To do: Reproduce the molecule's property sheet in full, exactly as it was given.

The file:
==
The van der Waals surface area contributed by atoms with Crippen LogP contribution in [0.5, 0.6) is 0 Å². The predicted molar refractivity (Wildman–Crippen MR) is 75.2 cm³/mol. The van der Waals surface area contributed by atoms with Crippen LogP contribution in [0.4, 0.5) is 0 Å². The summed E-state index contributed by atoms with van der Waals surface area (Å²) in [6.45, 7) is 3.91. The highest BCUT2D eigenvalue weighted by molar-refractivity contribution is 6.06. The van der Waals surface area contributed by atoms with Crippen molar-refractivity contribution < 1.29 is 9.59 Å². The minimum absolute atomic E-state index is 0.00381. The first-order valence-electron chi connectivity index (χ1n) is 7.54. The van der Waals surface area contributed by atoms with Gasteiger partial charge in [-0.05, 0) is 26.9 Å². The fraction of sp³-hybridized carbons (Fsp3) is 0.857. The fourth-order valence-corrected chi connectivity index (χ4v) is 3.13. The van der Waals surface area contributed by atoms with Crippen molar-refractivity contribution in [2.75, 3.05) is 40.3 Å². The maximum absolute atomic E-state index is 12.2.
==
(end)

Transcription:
The van der Waals surface area contributed by atoms with Crippen LogP contribution in [0.5, 0.6) is 0 Å². The predicted molar refractivity (Wildman–Crippen MR) is 75.2 cm³/mol. The van der Waals surface area contributed by atoms with Crippen LogP contribution in [0.4, 0.5) is 0 Å². The summed E-state index contributed by atoms with van der Waals surface area (Å²) in [6.45, 7) is 3.91. The highest BCUT2D eigenvalue weighted by molar-refractivity contribution is 6.06. The van der Waals surface area contributed by atoms with Crippen molar-refractivity contribution < 1.29 is 9.59 Å². The minimum absolute atomic E-state index is 0.00381. The first-order valence-electron chi connectivity index (χ1n) is 7.54. The van der Waals surface area contributed by atoms with Gasteiger partial charge in [-0.05, 0) is 26.9 Å². The fraction of sp³-hybridized carbons (Fsp3) is 0.857. The fourth-order valence-corrected chi connectivity index (χ4v) is 3.13. The van der Waals surface area contributed by atoms with Crippen molar-refractivity contribution in [2.75, 3.05) is 40.3 Å². The maximum absolute atomic E-state index is 12.2.